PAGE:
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I showed up at Yale with two crammed suitcases, two bright eyes, and two main goals: Learn everything I could, and fill my passport with stamps as soon as humanly possible.
This was back when I thought world travel was expensive, complicated, and not do-able alone. I assumed that the only way I could afford it and pull it off would be to join a traveling extracurricular of some kind.
So I looked around for the first thing that would take me across an ocean. I snatched up a flyer advertising the Yale Glee Club, an undergraduate choir, which usually did a foreign tour every other year. I was entranced – they had pictures of smiling choir members standing next to iconic European monuments. Perfect, I thought – I sang in choir in high school. I can do this, and it’ll get me abroad as soon as possible.
But then I looked more closely at the flyer. The hours of commitment. The performance schedule. All on top of my part time job and a packed-to-the-gills courseload? All just to spend 20 touristy minutes at the Colosseum?
Um….there had to be an easier way to see Europe.
But I was still tempted. It looked so easy. I didn’t know any other way. It couldn’t be all that bad, could it?
This experience reminds me of something I learned later – something called The Streetlight Effect:
The Streetlight Effect can be illustrated with a simple story. A policeman sees a drunk man searching for his car keys under a streetlight. He joins in the search. They can’t find the keys. The policeman asks the drunk man if he’s sure he lost the keys right here. The drunk man replies, “No, I lost them in the park.” The policeman says “Why are we looking here then!?” and the drunk man says “This is where the light is.”
For me, joining that choir would have been a “Streetlight Solution.” Easy and clear to see, therefore easy to assume I should do it that way. This is where the light is, right?
But because I wasn’t passionate about actually joining the choir, I wouldn’t have enjoyed the whole process – the rehearsals, the team building, the hours spent practicing. It would have seemed peripheral to the goal, pointless, and kind of a drag. Honestly, I probably would have quit before I ever got on the tour plane. And after all that time, I might not have seen the Colosseum. That “easy” path wouldn’t have been so easy after all.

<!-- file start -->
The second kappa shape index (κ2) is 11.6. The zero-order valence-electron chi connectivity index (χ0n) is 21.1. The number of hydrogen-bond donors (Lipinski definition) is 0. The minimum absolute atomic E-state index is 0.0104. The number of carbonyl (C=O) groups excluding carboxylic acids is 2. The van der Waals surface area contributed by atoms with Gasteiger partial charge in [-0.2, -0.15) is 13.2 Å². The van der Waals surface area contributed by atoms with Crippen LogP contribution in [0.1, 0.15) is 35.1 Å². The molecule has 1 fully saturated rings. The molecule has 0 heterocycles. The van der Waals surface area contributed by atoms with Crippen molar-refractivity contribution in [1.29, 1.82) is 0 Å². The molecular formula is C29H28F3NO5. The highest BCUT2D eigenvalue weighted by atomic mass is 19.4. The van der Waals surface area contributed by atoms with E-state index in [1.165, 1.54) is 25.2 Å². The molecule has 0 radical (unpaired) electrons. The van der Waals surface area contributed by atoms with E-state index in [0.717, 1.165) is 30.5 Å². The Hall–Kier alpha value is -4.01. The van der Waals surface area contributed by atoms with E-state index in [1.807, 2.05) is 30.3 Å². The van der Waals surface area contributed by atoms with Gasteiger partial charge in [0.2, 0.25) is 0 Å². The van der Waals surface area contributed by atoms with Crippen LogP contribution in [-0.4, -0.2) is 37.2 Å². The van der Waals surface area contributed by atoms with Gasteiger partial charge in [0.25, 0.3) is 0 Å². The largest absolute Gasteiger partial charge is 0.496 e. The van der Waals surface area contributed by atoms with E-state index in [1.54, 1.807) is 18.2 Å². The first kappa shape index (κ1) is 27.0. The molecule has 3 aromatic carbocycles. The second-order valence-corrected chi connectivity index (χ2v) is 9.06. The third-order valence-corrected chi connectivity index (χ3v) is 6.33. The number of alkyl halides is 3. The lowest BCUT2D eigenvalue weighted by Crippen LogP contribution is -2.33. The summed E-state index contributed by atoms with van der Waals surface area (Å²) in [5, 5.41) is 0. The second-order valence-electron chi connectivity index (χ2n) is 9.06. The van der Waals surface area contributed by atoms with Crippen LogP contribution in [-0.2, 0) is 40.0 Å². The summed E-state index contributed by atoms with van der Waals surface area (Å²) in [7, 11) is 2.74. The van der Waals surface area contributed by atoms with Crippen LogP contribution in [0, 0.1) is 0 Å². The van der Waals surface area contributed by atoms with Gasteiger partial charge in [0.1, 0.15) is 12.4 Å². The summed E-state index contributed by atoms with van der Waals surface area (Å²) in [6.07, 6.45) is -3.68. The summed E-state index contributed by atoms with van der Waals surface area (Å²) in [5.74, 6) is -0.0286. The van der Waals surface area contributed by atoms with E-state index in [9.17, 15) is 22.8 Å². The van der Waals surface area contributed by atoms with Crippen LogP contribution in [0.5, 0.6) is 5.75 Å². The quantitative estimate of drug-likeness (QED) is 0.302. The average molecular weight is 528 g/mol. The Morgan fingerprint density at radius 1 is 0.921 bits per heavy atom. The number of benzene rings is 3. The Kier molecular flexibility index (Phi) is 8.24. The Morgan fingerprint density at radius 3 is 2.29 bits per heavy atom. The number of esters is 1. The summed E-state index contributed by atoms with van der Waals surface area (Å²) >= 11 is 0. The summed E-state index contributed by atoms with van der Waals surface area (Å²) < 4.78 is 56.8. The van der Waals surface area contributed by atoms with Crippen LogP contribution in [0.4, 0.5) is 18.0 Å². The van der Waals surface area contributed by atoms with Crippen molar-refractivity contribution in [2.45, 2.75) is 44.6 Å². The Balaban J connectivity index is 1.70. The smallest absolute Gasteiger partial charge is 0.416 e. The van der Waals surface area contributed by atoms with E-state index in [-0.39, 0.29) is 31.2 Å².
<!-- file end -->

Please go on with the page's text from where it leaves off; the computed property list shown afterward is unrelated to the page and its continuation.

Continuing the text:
The fastest way to bankrupt a dream is to settle on an obvious Streetlight Solution even when that path doesn’t make you happy along the way.
You dread the actual steps you have to take, but think: “Well, this will be the easiest way to get what I want. This is how everyone else is doing it, and I don’t know any other way. And look, it works!”
Because when you don’t like the actual path, the inevitable happens: You get sick of it. You overdraw your energy trying to deal with the day-to-day, and give up, exhausted, before you reach the end. Then you wonder why the dream never came true.
People who live their dreams are the ones who listen to what they truly want – then pick the right path to it – even if it means bumbling in the dark for awhile to find it.
They find one way to do it, and if it doesn’t excite them, they try another way to get there.
There will probably be more than one “right” path, don’t stress about finding the perfect one. Just make sure that the path won’t make you so miserable that you abandon ship before you reach your goal. There is always another way to get there, even if you can’t see it.
So I ask you:
Do you really want to be doing ________, or do you just want the goal at the end of it?
Do the means interest you as much as the end, or are you stuck in a Streetlight Solution?
If it seems like you can’t reach your goal because you’re so miserable in the moment: What else could you try?
These questions apply to things large and small.
Do you really want to do Pilates, or do you just want to be in better shape?
Do you really want to photograph weddings, or do you just want to photograph people in love?
Do you really want to start offering albums, or do you just want to raise your sales average?
Don’t clog up your life or bloat your product catalogue with things you dislike doing. There are other ways to achieve identical ends. Sometimes those paths are outside the streetlight, but they’re always there, and they can be far less exhausting than sticking with something you don’t love. You might need to forget Pilates and try hiking. Cut the weddings and learn more about Beloved sessions. Abandon endless album design and try in-person sales.
So now, the tough question:
What is your end goal? And are you finding meaning in the way you’ve chosen to get there? Or are you stuck clinging to a Streetlight Solution that makes you want to give up?
If you need to make a change, it’s okay. It doesn’t matter what you spent the last three years doing. It matters what you spend the next three doing.
Figure out what you really want. Pick a right way to get it, even if you have to improvise a career or invent your own genre. And don’t be afraid to change course if you aren’t passionate about the path. Abandoning a path doesn’t have to mean abandoning a dream. It might just mean getting out from under the streetlight.
P.S. I didn’t join the choir, but I found my way to Europe anyway. And I still got that touristy 20 minutes at the Colosseum, bad point-and-shoot photo and all: